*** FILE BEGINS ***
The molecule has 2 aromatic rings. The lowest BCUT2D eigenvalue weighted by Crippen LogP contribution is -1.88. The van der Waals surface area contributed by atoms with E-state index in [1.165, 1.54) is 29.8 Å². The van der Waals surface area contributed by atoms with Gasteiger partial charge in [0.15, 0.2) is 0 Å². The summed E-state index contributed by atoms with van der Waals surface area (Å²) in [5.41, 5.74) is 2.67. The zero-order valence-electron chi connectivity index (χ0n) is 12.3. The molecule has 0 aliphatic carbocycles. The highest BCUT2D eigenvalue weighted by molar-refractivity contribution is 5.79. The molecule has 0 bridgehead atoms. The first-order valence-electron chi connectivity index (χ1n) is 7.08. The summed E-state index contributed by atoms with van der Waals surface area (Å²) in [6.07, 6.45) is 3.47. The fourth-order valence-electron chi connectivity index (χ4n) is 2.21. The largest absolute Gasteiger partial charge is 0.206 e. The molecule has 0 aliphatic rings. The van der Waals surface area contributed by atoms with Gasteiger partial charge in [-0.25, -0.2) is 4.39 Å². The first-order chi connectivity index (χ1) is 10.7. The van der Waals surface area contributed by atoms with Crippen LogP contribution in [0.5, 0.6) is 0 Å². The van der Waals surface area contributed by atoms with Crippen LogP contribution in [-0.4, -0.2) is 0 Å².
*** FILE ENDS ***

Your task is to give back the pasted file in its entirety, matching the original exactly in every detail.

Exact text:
The molecule has 2 aromatic rings. The lowest BCUT2D eigenvalue weighted by Crippen LogP contribution is -1.88. The van der Waals surface area contributed by atoms with E-state index in [1.165, 1.54) is 29.8 Å². The van der Waals surface area contributed by atoms with Gasteiger partial charge in [0.15, 0.2) is 0 Å². The summed E-state index contributed by atoms with van der Waals surface area (Å²) in [5.41, 5.74) is 2.67. The zero-order valence-electron chi connectivity index (χ0n) is 12.3. The molecule has 0 aliphatic carbocycles. The highest BCUT2D eigenvalue weighted by molar-refractivity contribution is 5.79. The molecule has 0 bridgehead atoms. The first-order valence-electron chi connectivity index (χ1n) is 7.08. The summed E-state index contributed by atoms with van der Waals surface area (Å²) in [6.07, 6.45) is 3.47. The fourth-order valence-electron chi connectivity index (χ4n) is 2.21. The largest absolute Gasteiger partial charge is 0.206 e. The molecule has 0 aliphatic rings. The van der Waals surface area contributed by atoms with Gasteiger partial charge in [-0.25, -0.2) is 4.39 Å². The first-order chi connectivity index (χ1) is 10.7. The van der Waals surface area contributed by atoms with Crippen LogP contribution in [0.5, 0.6) is 0 Å². The van der Waals surface area contributed by atoms with Crippen LogP contribution in [-0.4, -0.2) is 0 Å².